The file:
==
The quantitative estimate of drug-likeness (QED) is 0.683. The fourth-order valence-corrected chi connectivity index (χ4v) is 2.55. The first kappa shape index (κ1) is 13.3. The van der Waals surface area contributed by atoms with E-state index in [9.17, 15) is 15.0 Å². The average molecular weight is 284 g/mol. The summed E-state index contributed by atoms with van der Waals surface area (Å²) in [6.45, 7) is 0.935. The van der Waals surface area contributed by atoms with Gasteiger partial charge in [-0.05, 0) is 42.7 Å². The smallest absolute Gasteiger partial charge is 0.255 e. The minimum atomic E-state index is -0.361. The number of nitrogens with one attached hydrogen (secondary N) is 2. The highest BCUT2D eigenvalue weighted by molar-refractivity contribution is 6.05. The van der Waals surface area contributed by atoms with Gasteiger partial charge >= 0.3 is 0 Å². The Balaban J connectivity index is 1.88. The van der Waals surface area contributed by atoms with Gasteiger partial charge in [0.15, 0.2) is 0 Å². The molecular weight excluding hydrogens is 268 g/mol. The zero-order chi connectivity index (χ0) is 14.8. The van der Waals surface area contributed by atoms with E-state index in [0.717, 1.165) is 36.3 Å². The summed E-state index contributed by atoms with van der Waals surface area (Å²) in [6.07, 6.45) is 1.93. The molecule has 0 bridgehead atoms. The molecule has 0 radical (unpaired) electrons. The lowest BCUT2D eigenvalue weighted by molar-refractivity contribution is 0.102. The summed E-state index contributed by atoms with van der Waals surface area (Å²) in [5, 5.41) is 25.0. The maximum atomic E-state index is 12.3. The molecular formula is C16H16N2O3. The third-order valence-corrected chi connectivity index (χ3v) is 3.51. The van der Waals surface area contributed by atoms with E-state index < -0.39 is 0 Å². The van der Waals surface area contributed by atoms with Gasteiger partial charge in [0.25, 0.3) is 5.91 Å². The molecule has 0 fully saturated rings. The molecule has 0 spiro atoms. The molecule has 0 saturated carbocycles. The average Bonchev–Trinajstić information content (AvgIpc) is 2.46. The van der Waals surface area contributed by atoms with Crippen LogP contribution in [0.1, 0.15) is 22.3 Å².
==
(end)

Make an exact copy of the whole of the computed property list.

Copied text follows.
The quantitative estimate of drug-likeness (QED) is 0.683. The fourth-order valence-corrected chi connectivity index (χ4v) is 2.55. The first kappa shape index (κ1) is 13.3. The van der Waals surface area contributed by atoms with E-state index in [9.17, 15) is 15.0 Å². The average molecular weight is 284 g/mol. The summed E-state index contributed by atoms with van der Waals surface area (Å²) in [6.45, 7) is 0.935. The van der Waals surface area contributed by atoms with Gasteiger partial charge in [-0.05, 0) is 42.7 Å². The smallest absolute Gasteiger partial charge is 0.255 e. The minimum atomic E-state index is -0.361. The number of nitrogens with one attached hydrogen (secondary N) is 2. The highest BCUT2D eigenvalue weighted by molar-refractivity contribution is 6.05. The van der Waals surface area contributed by atoms with Gasteiger partial charge >= 0.3 is 0 Å². The Balaban J connectivity index is 1.88. The van der Waals surface area contributed by atoms with Gasteiger partial charge in [0.15, 0.2) is 0 Å². The molecular weight excluding hydrogens is 268 g/mol. The zero-order chi connectivity index (χ0) is 14.8. The van der Waals surface area contributed by atoms with E-state index in [0.717, 1.165) is 36.3 Å². The summed E-state index contributed by atoms with van der Waals surface area (Å²) in [6.07, 6.45) is 1.93. The molecule has 0 bridgehead atoms. The molecule has 0 radical (unpaired) electrons. The lowest BCUT2D eigenvalue weighted by molar-refractivity contribution is 0.102. The summed E-state index contributed by atoms with van der Waals surface area (Å²) in [5, 5.41) is 25.0. The maximum atomic E-state index is 12.3. The molecular formula is C16H16N2O3. The third-order valence-corrected chi connectivity index (χ3v) is 3.51. The van der Waals surface area contributed by atoms with E-state index < -0.39 is 0 Å². The van der Waals surface area contributed by atoms with Gasteiger partial charge in [0.25, 0.3) is 5.91 Å². The molecule has 0 fully saturated rings. The molecule has 0 spiro atoms. The molecule has 0 saturated carbocycles. The average Bonchev–Trinajstić information content (AvgIpc) is 2.46. The van der Waals surface area contributed by atoms with Crippen LogP contribution in [0.1, 0.15) is 22.3 Å².